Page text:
But it turns out all local metal sculpting classes require enrolling in a whole course of study at a community college. So Rodin-Katz will have to rise another day. Despite knowing this, I have vivid dreams at night of welders doing interpretative modern dance and synchronized swimming wearing rustproofed welding masks. Obscure rebellion clearly lives on in my unconscious.
Option 3: Start a New Career—Law School. I swear there are more lawyers around here than streets, but I convince myself I would be different from them. I convince myself that I would be a tattooed, cool public defender or legal-aid attorney. But then I remember: Oh yeah, I despise public speaking. My voice shakes so severely that, after every oral report or presentation I’ve ever given, someone next to me puts her hand on my shoulder and flashes a patronizing smile saying: “You did just fine.”
Although they say to envision everyone in the audience naked, I think that’s rude, so I imagine everyone in layers and parkas so they don’t feel so cold. Even with a room full of down-clad, wool-socked and -sweatered audience members, I still sound like a blithering idiot. This public speaking thing may be a deal-breaker for lawyering and law school. Then there are the years of no income and the additional student-loan debt to think about.
Option 4: Learn and work abroad. I dream about applying for a Fulbright scholarship and taking either one kid or the whole family abroad with me. Then I remember how exhausting it is just taking a kid on the metro somewhere local. Two seconds after we find seats, I hear the inevitable: “I have to go potty. I don’t want to go to DC.” Then louder: “Why does that scary man look so fat and ugly?” And (louder still):”Do all girls have vaginas? Do I still have the chicken pox? I think I just peed.”
What makes me think I could help a child or two adjust to a whole new culture? Or even make it through a multi-hour flight? How could we break up our family for any length of time? And as much as school is appealing, do I really need to add homework to my list of responsibilities? (Remember, Liat, that sigh of relief you took after graduate school, when you were no longer obligated to do homework? You’re too old to do that shit again.)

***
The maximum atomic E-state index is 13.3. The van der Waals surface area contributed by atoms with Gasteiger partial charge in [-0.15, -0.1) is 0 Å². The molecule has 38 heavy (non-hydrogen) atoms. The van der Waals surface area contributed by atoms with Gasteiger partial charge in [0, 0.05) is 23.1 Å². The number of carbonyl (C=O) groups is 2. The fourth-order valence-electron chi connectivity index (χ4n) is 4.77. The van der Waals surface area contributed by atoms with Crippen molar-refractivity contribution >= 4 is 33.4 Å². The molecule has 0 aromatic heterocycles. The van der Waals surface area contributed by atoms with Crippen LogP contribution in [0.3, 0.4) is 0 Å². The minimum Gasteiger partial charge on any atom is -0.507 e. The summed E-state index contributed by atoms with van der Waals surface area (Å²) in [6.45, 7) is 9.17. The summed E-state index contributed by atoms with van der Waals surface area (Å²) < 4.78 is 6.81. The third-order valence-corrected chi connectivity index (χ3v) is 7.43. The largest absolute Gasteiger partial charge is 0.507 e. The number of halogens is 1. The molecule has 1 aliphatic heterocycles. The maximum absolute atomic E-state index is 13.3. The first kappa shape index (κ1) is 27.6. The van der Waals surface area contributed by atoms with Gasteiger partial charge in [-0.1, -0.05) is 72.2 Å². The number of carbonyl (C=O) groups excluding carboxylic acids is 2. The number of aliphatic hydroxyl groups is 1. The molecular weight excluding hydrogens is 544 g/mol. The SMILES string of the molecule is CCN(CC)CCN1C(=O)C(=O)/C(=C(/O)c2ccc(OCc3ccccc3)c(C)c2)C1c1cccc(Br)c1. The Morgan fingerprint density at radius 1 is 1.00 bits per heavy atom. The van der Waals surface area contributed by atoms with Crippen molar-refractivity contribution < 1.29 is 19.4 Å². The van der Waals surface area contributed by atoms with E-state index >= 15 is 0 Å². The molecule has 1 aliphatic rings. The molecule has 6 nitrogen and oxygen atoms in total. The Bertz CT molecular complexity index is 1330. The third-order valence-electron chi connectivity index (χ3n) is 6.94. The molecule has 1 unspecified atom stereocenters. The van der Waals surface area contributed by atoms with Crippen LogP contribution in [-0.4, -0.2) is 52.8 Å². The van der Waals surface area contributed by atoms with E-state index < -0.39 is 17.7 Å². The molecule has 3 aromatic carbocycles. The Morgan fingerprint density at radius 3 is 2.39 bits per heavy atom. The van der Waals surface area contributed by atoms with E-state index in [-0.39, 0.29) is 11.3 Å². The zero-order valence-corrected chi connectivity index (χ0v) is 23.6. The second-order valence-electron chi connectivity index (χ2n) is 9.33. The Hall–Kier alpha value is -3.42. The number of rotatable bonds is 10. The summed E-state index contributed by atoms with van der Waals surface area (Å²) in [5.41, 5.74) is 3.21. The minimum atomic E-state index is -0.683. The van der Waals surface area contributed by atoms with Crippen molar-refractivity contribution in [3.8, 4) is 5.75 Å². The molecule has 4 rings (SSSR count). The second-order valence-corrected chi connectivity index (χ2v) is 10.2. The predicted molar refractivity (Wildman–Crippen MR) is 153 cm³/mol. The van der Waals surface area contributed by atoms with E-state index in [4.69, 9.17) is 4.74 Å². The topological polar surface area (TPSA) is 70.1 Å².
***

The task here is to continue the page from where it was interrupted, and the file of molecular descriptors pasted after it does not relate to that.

Option 5: Get a Tattoo. This is a great idea—artistic expression, honoring my body as a canvas, and a definite rebel factor. Except I keep thinking of all those relatives of mine who were forced to have numbers tattooed on their arms. Would a tattoo be a big slap in the face to their memories? And with my luck, I’d probably have a misspelled word forever on my body (Like “Liar” instead of “Liat”). And because of Jewish law, I wouldn’t be able to be buried in a Jewish cemetery. Though, would I notice? The last straw: A conventional-looking me with a rebellious tattoo might just be, well, stupid.
Option 6: Volunteer. I make a couple of calls looking into volunteering to roam the city streets at night to provide support and resources to “sex workers.” (The term “sex workers” sounds so much less rebellious than prostitutes—almost like an office job. Postal workers only more sane.) The cover of darkness thing makes the volunteering sound so cool. The social worker in me says “sex workers” are troubled souls with unresolved abuse issues in need of resources that will help them leave the life.
But part of me is jealous, and I romanticize a clearly difficult existence—I tell myself they are leading the ultimate rebellious life. They are providing a fantasy for men that want them. I fear that helping sex workers on the street in DC might be too enticing. I can see my first conversation with a fictional prostitute I’ve named Ruby Starlet: “You make how much per hour?” Ruby probably doesn’t have dental insurance, but I am a night owl in need of more money, so maybe I could do this. Unfortunately I look terrible in hot pink spandex, and I fall over in high heels.
Option 7: Change my appearance through a new wardrobe. Nothing seems flattering when I feel fat. And a regular fashion makeover won’t do if I want to be unconventional. So I move beyond the standard of beauty for women into a wardrobe of rebellious self-expression, and this one requires no particular pant size. I plan my wardrobe carefully. I’ll wear the pink spandex from the sex-worker idea as a tasteful scarf. And I’ll work with my young girls to create a spectacular dress from rhinestone-studded tricolored rotini. I’ll call it “Pastabulous.” In an ode to the plaguing social ill of bulimia, I will fashion overalls from an air-sickness bag. And in an attempt to signify the struggle of the working class and my own struggles, I’ll stitch a skirt of overdue bills, to be accented with a Prozac necklace. Such a fine wardrobe, except that it’s all too ridiculous, even for me. Noodles will have to stay on the dinner menu.
The option I finally choose is Option 8: Write about my options in life, wax poetic about my dreams in therapy, be happy with what I’ve got, and get a new kitten. Her name is Carly, and she came to us from the shelter with ringworm, which she gladly shared. As a result my whole family now has matching round tattoos. Perhaps I’m a rebel after all.